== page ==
A claystone is a mudrock which does not split easily.
In order for a rock to be a claystone, it must be up to half (50%) clay, whose particles measure less than 1/256th of a millimeter.
There are 35 recognized clay mineral species on Earth, they make muds stick together ('cohesive'), or able to flow ('plastic').
Clay is by far the smallest particles recognized in mudrocks. Most materials in nature are clay minerals, but quartz, feldspar, iron oxides, and carbonates can weather to sizes of a typical clay mineral.
For a size comparison, a clay-sized particle is 1/1000th of a sand grain. This means a clay particle will travel 1000 times further at constant water velocity, thus requiring quieter conditions for settlement.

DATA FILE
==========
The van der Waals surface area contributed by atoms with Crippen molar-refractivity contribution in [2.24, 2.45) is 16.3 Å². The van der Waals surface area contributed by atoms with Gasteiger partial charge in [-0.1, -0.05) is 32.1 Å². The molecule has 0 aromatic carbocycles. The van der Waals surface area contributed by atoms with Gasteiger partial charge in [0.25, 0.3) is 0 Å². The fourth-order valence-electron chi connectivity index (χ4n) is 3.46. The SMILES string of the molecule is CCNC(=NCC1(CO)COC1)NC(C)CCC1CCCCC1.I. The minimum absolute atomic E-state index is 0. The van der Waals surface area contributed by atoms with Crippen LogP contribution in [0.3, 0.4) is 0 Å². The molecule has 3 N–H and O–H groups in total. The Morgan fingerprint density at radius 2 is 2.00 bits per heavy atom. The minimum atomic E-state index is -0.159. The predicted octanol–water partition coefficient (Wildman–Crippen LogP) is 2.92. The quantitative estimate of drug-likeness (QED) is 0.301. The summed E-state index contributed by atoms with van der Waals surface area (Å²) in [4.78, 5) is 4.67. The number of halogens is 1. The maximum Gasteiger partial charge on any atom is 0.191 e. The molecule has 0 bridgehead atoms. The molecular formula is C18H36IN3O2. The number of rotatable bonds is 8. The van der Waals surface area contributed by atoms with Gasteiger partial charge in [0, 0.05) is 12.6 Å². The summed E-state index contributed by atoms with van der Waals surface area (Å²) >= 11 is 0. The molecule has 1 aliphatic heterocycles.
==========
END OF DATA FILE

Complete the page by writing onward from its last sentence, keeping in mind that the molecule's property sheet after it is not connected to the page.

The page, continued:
References[change | change source]
- Potter, P.E.; Maynard, J.B.; Depetris, P.J. (2005). Mud and mudstones: introduction and overview. Wurzberg, Germany: Springer. .
- Stow D.A.V. 2005. Sedimentary rocks in the field. Burlington, M.A.: Academic Press. ISBN 0130996963